The Future of Education

Edition 14

Accepted Abstracts

Integrating the Funds of Knowledge Approach into ESOL Teacher Preparation

Brian Hibbs, Dalton State College (United States)


Cho et al. (2019) explain that culturally and linguistically diverse students are “learners who are part of an ethnic and/or language group considered to be different from that of the majority population” (p. 54). Numerous scholars in recent decades have commented on the fact that public school classrooms are becoming increasingly diverse for a myriad of education, social, and/or political reasons and that, as a result, teachers must necessarily be prepared to teach students coming from a variety of linguistic and cultural backgrounds. These learners have traditionally been viewed from a deficit perspective (Valenzuela, 1999) in that their previous cultural and linguistic experiences were not identified, understood, or valued; more recently, however, these pupils are progressively being considered from an asset-based perspective (Bartlett & García, 2011) in which their linguistic and cultural identities are supported and advanced through a variety of means. One such procedure which has gained certain notoriety in recent years is the funds of knowledge approach, defined by González et al. (2005) as “…historically accumulated and culturally developed bodies of knowledge and skills essential for household or individual functioning and well-being” (p. 72). Consequently, this presentation will outline an exploratory study designed to equip ESOL pre-service teachers with the skills and strategies needed to effectively instruct these learners via the funds of knowledge approach. More specifically, the presentation will provide an overview of a course unit on the funds of knowledge approach integrated within an ESOL course intended for ESOL teacher candidates enrolled in an elementary-education program at a small liberal arts college in the southeastern United States. The presentation will begin by outlining the logistics of the course unit along with the readings, corresponding activities, and assignments that constituted the unit and subsequently providing the organization and structure of an investigation conducted in the summer semester of 2023 to document students’ perspectives concerning the strengths and weaknesses of the course unit via a mixed-methods post-course questionnaire. Finally, the presentation will review preliminary findings obtained from the study suggesting that the course unit successfully familiarized participants with both the theoretical underpinnings and specific techniques for recognizing and validating English learners’ cultural and linguistic assets.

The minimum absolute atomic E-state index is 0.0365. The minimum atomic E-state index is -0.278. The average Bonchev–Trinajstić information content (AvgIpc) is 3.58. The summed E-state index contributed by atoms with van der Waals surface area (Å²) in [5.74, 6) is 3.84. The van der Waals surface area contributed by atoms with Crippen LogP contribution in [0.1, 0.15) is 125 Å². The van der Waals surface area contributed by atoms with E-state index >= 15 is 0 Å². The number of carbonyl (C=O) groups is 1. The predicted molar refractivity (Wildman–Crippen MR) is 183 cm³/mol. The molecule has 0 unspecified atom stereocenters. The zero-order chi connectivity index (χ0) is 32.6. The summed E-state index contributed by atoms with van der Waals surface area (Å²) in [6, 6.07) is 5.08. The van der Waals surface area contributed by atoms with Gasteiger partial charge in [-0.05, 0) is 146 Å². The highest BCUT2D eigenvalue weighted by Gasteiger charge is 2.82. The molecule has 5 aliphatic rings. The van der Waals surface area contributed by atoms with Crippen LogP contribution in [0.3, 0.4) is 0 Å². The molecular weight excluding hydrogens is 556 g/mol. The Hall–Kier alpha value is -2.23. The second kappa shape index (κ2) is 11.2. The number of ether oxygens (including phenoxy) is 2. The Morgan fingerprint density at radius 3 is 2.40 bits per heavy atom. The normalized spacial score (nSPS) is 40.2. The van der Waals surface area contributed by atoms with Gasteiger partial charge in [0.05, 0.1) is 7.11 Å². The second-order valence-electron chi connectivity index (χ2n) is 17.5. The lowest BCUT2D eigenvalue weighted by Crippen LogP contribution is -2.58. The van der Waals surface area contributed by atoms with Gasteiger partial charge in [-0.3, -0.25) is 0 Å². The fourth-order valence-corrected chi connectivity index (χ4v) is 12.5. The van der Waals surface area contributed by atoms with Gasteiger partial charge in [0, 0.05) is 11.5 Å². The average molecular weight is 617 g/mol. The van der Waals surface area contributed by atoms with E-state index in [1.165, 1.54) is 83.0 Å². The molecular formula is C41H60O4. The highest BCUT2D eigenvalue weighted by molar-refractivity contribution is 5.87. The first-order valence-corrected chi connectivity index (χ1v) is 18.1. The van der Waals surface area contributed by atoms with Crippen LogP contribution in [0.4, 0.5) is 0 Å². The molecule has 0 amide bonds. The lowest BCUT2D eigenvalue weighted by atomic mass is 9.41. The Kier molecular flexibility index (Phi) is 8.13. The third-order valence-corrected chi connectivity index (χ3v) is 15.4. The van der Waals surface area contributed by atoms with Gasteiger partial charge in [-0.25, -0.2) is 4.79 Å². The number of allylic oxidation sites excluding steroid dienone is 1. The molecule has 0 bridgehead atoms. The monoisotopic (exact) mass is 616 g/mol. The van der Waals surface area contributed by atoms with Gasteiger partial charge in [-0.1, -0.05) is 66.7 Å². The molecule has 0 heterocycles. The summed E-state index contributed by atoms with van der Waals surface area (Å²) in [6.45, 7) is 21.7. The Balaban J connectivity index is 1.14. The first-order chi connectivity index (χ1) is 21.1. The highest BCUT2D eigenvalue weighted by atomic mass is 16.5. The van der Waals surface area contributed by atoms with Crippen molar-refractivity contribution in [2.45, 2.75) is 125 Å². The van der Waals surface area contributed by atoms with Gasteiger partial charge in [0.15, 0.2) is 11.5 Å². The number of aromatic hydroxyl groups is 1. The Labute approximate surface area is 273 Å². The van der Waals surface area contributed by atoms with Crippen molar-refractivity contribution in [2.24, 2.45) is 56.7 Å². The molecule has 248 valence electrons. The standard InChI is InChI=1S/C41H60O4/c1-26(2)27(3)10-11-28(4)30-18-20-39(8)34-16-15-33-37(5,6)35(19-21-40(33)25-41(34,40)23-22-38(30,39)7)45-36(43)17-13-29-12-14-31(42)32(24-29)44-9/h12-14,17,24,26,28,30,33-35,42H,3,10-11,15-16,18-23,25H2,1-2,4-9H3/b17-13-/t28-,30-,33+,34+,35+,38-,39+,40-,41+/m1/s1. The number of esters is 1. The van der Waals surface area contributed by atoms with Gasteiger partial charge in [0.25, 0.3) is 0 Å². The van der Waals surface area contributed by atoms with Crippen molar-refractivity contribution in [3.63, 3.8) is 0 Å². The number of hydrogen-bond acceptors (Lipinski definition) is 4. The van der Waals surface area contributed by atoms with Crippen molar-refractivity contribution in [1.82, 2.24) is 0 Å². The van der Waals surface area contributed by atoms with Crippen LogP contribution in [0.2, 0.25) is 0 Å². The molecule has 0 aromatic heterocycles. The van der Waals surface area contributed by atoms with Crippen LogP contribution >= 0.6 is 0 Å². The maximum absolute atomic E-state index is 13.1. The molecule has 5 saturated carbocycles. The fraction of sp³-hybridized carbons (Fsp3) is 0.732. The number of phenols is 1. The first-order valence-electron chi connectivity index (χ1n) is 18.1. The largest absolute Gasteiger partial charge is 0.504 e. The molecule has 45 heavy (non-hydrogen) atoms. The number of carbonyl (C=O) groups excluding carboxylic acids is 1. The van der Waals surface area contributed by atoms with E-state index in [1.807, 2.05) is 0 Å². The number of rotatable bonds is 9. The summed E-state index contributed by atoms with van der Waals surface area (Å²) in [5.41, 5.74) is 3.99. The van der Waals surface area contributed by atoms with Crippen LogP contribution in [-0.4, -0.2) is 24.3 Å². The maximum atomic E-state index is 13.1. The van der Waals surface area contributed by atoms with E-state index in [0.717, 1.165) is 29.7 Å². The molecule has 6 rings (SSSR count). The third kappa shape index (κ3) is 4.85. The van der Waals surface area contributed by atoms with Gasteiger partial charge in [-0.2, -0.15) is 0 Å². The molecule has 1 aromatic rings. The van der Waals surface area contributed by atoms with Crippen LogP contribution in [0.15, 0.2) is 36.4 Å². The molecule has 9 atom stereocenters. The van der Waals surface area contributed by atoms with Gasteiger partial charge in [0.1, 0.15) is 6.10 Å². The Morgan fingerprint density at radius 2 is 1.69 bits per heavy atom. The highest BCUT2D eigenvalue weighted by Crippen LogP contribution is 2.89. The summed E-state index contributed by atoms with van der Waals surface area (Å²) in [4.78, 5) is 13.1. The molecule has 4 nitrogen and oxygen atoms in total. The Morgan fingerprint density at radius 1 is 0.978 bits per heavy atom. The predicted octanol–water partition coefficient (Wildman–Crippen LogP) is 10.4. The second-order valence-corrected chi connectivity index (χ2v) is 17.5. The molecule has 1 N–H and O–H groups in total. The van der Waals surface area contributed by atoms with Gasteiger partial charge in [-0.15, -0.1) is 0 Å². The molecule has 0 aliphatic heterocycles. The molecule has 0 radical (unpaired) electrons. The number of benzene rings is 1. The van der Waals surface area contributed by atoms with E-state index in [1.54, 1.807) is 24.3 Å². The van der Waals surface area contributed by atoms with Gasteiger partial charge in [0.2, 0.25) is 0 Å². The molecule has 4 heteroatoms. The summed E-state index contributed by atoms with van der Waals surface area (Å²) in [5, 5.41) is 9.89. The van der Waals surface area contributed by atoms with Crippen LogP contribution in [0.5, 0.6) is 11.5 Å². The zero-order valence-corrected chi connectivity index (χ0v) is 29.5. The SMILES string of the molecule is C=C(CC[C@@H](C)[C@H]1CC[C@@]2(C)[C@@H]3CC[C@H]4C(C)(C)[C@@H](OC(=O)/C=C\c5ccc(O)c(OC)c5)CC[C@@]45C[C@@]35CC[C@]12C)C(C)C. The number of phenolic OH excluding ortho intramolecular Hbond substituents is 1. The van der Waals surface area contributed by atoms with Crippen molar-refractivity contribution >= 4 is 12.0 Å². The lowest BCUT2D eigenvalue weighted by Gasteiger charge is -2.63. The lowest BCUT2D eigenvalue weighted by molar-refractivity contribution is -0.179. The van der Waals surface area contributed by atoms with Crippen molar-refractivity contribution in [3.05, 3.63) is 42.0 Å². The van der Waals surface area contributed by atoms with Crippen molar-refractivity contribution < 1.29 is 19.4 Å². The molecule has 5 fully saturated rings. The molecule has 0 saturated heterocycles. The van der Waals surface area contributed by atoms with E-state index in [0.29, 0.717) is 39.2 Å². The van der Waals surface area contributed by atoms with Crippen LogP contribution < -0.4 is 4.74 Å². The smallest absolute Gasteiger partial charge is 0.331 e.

Keywords: Culturally and linguistically diverse learners, Educator preparation, ESL, ESOL, Funds of knowledge, Teacher education


[1] Cho, H., Johnson, P., & Somiari, S. S. (2019). Service-learning as authentic practice for teacher candidates to work with English language learners. In C. A. Lenkaitis & S. Hilliker (Eds.), Engaging teacher candidates and language learners with authentic practice (pp. 35-54). IGI Global.  

[2] Valenzuela, A. (1999). Subtractive schooling: U.S.-Mexican youth and the politics of caring. State University of New York Press.

[3] Bartlett, L., & García, O. (2011). Additive schooling in subtractive times: Bilingual education and Dominican immigrant youth in the heights. Vanderbilt University Press.

[4] González, N., Moll. L. C., & Amanti, C. (2005). Funds of knowledge: Theorizing practices in households, communities, and classrooms. Routledge.  

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